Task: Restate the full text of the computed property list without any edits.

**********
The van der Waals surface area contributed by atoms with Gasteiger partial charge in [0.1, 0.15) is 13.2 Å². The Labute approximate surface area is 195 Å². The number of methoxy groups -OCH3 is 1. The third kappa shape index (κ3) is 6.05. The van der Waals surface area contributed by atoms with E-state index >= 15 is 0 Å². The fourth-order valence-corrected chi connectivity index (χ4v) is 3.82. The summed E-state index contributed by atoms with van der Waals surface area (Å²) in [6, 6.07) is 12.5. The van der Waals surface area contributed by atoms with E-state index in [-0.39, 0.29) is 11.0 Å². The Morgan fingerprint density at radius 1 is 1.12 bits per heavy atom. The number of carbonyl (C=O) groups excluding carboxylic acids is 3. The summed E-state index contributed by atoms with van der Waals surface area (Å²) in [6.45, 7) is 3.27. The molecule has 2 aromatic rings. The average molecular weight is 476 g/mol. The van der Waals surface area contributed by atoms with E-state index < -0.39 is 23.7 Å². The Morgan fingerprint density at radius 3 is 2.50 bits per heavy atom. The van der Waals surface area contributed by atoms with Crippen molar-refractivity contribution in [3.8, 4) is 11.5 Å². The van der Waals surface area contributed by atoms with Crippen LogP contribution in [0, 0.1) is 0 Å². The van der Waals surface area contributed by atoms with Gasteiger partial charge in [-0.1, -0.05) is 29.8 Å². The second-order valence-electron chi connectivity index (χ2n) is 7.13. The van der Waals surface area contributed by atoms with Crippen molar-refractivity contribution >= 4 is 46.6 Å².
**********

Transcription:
The van der Waals surface area contributed by atoms with Gasteiger partial charge in [0.1, 0.15) is 13.2 Å². The Labute approximate surface area is 195 Å². The number of methoxy groups -OCH3 is 1. The third kappa shape index (κ3) is 6.05. The van der Waals surface area contributed by atoms with E-state index >= 15 is 0 Å². The fourth-order valence-corrected chi connectivity index (χ4v) is 3.82. The summed E-state index contributed by atoms with van der Waals surface area (Å²) in [6, 6.07) is 12.5. The van der Waals surface area contributed by atoms with E-state index in [-0.39, 0.29) is 11.0 Å². The Morgan fingerprint density at radius 1 is 1.12 bits per heavy atom. The number of carbonyl (C=O) groups excluding carboxylic acids is 3. The summed E-state index contributed by atoms with van der Waals surface area (Å²) in [6.45, 7) is 3.27. The molecule has 2 aromatic rings. The average molecular weight is 476 g/mol. The van der Waals surface area contributed by atoms with E-state index < -0.39 is 23.7 Å². The Morgan fingerprint density at radius 3 is 2.50 bits per heavy atom. The van der Waals surface area contributed by atoms with Crippen molar-refractivity contribution in [3.8, 4) is 11.5 Å². The van der Waals surface area contributed by atoms with Crippen LogP contribution in [0, 0.1) is 0 Å². The van der Waals surface area contributed by atoms with Gasteiger partial charge in [-0.1, -0.05) is 29.8 Å². The second-order valence-electron chi connectivity index (χ2n) is 7.13. The van der Waals surface area contributed by atoms with Crippen molar-refractivity contribution >= 4 is 46.6 Å².